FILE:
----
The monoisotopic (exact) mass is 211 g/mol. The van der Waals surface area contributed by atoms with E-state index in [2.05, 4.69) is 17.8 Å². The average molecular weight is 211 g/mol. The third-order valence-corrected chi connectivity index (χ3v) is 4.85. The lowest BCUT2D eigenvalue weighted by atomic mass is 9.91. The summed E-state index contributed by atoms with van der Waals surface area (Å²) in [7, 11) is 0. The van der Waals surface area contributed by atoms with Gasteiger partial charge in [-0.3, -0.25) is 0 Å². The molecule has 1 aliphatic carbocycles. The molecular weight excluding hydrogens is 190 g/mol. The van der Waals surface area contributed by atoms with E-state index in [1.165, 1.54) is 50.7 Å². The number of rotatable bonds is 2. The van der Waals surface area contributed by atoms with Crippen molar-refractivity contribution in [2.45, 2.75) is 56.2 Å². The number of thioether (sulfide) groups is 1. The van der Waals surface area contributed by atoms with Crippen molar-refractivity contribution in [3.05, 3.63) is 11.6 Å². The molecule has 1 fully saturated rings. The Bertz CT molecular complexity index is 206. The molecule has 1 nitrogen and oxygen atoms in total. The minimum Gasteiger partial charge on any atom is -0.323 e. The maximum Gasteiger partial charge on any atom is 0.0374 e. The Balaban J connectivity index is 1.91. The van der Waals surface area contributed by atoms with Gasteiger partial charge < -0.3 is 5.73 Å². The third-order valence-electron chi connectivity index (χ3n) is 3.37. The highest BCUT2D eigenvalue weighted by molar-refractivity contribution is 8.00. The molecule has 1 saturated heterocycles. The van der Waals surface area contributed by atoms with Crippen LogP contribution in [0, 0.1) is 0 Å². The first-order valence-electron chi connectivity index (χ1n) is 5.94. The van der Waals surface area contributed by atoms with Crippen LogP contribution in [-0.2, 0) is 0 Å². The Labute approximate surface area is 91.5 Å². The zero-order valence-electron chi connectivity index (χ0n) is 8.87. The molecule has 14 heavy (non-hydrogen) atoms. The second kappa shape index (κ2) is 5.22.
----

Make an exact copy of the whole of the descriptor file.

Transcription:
The monoisotopic (exact) mass is 211 g/mol. The van der Waals surface area contributed by atoms with E-state index in [2.05, 4.69) is 17.8 Å². The average molecular weight is 211 g/mol. The third-order valence-corrected chi connectivity index (χ3v) is 4.85. The lowest BCUT2D eigenvalue weighted by atomic mass is 9.91. The summed E-state index contributed by atoms with van der Waals surface area (Å²) in [7, 11) is 0. The van der Waals surface area contributed by atoms with Gasteiger partial charge in [-0.3, -0.25) is 0 Å². The molecule has 1 aliphatic carbocycles. The molecular weight excluding hydrogens is 190 g/mol. The van der Waals surface area contributed by atoms with E-state index in [1.165, 1.54) is 50.7 Å². The number of rotatable bonds is 2. The van der Waals surface area contributed by atoms with Crippen molar-refractivity contribution in [2.45, 2.75) is 56.2 Å². The number of thioether (sulfide) groups is 1. The van der Waals surface area contributed by atoms with Crippen molar-refractivity contribution in [3.05, 3.63) is 11.6 Å². The molecule has 1 fully saturated rings. The Bertz CT molecular complexity index is 206. The molecule has 1 nitrogen and oxygen atoms in total. The minimum Gasteiger partial charge on any atom is -0.323 e. The maximum Gasteiger partial charge on any atom is 0.0374 e. The Balaban J connectivity index is 1.91. The van der Waals surface area contributed by atoms with Gasteiger partial charge < -0.3 is 5.73 Å². The third-order valence-electron chi connectivity index (χ3n) is 3.37. The highest BCUT2D eigenvalue weighted by molar-refractivity contribution is 8.00. The molecule has 1 saturated heterocycles. The van der Waals surface area contributed by atoms with Crippen LogP contribution in [0, 0.1) is 0 Å². The first-order valence-electron chi connectivity index (χ1n) is 5.94. The van der Waals surface area contributed by atoms with Crippen LogP contribution in [-0.2, 0) is 0 Å². The Labute approximate surface area is 91.5 Å². The zero-order valence-electron chi connectivity index (χ0n) is 8.87. The molecule has 14 heavy (non-hydrogen) atoms. The second kappa shape index (κ2) is 5.22.